"Regardless of the virtues of the men, [Air Force pilot Lt. Col.] Milani said, "The mission was obviously not a success because MAKO 30 never got in. [Milani was tasked by JSOC Commander Gen. Dailey with chronologizing the event.] They became the focus instead of Anaconda. It was an unwanted distraction. Al-Qaeda soldiers--probably no more than 25-30 of them--died on or around the peak. The loss of seven Americans was not a fair trade. "

Rangers humble thoughts:

[1] The enemy fighters killed seven Americans shot at least $60 Million worth of helicopters out of the sky. What a tremendous loss of life and money for no gain. Afghanistan remains a situation of throwing good money after bad.

[2] The SOF in this fight were not included in the fire-planning of Operation Anaconda taking place in the valley areas. There was no dedicated direct or general Support Artillery, nor was there any designated General Supporting Reinforcing.

Simply put, the SOF fighters were to rely totally on Air Force weapons delivery, which is most precarious in close quarters combat. All Air Force munitions were delivered on a danger close scenario.

[3] The enemy fighters were definitely standing and fighting. These personnel were probably Chechens, and not native Afghans. These were hardened infantry-type soldiers. Note: Ranger did not and will not call them "terrorists."

Loosely planned, on-the-fly operations cannot be successful against determined foes. Technology will not be a force multiplier without proper prior-planning. Sorties must be preplanned. Same for resupply and medical evacuation.

It is not the bravery and courage of the engaged U.S. soldiers which is called into question, for that met the gold standard. These military personnel were of the very same high calibre that is a longstanding tradition of the armed forces.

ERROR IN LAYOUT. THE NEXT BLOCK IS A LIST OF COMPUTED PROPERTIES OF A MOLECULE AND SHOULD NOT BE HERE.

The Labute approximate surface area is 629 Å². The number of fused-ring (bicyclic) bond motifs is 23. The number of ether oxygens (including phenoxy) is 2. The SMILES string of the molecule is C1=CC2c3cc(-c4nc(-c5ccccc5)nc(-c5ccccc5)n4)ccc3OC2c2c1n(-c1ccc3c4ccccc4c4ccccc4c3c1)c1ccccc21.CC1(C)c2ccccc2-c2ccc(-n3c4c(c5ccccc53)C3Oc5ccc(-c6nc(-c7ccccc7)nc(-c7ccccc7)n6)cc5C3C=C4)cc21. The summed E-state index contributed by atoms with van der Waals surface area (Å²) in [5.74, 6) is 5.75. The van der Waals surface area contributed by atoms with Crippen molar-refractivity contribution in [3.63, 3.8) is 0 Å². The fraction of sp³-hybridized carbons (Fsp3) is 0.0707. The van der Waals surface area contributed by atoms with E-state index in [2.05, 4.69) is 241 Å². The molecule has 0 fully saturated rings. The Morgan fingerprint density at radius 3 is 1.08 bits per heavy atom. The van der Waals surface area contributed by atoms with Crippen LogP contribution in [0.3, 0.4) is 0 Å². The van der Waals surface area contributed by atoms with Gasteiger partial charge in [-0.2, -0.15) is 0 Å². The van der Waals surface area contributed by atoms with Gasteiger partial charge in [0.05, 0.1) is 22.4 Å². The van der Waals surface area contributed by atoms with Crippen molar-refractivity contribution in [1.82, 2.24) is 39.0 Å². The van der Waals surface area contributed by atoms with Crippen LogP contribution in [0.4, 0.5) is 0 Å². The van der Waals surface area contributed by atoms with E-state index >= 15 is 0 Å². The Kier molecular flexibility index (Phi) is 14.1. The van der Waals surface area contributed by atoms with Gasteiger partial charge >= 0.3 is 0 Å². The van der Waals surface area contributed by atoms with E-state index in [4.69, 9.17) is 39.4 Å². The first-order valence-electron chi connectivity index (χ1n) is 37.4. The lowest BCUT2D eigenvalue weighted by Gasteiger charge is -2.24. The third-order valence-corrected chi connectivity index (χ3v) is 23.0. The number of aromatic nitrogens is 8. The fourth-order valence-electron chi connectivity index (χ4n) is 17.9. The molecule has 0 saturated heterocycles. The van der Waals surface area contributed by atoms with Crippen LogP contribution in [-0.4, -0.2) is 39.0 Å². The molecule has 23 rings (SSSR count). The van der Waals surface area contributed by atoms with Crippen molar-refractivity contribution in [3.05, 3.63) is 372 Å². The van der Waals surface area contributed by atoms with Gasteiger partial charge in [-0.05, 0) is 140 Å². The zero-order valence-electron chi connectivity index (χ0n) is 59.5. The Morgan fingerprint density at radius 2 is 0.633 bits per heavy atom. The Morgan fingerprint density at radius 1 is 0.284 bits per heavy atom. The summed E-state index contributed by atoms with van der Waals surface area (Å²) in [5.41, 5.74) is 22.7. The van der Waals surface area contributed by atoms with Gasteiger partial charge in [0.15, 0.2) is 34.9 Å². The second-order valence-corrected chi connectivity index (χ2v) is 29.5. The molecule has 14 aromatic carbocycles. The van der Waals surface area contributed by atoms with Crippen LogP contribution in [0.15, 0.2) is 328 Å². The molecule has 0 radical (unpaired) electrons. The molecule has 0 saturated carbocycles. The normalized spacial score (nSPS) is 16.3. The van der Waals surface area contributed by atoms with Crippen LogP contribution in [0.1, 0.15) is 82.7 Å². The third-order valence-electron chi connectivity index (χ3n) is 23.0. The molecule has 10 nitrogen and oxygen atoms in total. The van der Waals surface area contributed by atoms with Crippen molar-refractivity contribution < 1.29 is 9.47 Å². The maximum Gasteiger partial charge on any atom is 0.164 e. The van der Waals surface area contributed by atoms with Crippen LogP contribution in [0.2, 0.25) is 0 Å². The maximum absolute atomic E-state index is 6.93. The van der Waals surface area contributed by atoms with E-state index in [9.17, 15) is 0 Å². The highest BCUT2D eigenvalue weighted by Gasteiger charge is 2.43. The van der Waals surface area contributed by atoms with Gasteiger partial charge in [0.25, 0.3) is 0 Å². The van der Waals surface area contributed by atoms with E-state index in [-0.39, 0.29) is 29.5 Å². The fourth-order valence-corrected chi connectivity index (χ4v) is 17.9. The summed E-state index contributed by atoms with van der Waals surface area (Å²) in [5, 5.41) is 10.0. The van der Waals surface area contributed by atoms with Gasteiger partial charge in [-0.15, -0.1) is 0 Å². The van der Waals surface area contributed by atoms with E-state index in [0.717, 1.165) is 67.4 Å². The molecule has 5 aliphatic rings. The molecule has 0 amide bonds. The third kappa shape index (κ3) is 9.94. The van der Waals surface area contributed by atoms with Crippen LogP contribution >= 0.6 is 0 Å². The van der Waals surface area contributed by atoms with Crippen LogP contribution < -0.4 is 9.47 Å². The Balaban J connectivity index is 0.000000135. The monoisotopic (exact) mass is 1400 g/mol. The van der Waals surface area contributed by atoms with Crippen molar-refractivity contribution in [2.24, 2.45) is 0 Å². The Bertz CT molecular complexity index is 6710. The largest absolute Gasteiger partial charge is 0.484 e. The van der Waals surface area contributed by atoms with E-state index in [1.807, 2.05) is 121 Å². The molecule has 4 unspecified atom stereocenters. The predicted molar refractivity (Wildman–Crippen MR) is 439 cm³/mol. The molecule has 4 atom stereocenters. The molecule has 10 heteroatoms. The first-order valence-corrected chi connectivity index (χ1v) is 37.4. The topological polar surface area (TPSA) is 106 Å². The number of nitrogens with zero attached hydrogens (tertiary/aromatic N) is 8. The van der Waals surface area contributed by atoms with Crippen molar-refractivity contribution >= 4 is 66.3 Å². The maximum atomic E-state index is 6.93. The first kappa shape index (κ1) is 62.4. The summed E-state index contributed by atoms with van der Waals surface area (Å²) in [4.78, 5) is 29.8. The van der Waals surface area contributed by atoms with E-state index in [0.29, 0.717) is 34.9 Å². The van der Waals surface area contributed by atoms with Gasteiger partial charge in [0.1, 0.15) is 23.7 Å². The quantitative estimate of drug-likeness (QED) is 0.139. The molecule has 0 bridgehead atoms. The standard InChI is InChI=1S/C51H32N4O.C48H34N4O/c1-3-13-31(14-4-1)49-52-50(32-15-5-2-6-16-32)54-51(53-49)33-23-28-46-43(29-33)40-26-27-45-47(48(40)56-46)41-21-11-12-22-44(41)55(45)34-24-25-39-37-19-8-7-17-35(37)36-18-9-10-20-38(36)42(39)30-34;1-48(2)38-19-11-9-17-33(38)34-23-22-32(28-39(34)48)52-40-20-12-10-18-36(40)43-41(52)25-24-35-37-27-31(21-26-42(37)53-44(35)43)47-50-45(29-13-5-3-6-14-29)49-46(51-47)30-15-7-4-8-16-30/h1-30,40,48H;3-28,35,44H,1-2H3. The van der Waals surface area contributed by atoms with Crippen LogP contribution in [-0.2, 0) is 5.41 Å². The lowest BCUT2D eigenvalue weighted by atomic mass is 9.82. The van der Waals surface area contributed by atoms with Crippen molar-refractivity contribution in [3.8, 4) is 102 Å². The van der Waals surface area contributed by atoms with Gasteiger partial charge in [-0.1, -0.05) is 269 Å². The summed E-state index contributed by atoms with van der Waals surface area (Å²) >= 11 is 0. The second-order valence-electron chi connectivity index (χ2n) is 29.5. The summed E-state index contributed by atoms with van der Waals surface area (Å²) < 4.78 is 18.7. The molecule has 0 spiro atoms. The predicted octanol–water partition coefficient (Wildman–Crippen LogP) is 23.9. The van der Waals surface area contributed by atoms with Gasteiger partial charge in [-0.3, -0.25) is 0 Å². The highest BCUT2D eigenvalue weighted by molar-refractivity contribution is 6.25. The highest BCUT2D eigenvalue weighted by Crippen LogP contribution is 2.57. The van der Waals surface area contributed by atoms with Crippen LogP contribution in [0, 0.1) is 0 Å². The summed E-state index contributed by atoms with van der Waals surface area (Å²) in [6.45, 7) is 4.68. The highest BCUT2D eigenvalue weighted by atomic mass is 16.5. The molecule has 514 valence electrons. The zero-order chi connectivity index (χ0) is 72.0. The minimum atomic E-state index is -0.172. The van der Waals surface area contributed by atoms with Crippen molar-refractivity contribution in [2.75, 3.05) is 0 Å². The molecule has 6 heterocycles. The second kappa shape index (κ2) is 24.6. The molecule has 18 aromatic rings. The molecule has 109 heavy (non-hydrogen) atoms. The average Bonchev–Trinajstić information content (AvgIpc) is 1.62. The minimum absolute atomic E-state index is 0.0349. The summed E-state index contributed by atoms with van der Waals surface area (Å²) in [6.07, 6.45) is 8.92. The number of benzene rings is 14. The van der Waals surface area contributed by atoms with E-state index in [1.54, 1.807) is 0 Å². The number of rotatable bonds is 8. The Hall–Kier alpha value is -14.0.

Rather, it is the operation itself. And extrapolating from that, the entire Afghan and Iraq project. It is never the common man, nor the soldier, at fault. rather, the powers that run these two entities.



Anonymous Anonymous said...

Read not a Good Day to Die and Pete Blaber's The Men, The Mission, And Me. Both books give explanations of what went wrong, explanations from men who were THERE. Pete Blaber at one point was in charge of the whole operation till his authority was taken over by a 1 star airforce general (Dailey). Pete said they didn't need or want men in the valley or SEALs on the mountain.

Wednesday, December 31, 2008 at 1:15:00 PM GMT-5  
Blogger rangeragainstwar said...


Thank you for these two sources. As I have not read them, what is your take on them, vis-a-vis this post? Do you feel explanations and excuses mean the same thing for these writers?

RAW is opposed to the imposition of a corrupt, non-representative government on a medieval country. We can occupy every hill and valley and for what? Drug lords and warlords, far as Ranger can see.

Thanks for writing as you are obviously knowledgeable in the arena of SpecOps. I'd like to hear your take on the RR scenario, or any part of the shooting match.


Wednesday, December 31, 2008 at 8:39:00 PM GMT-5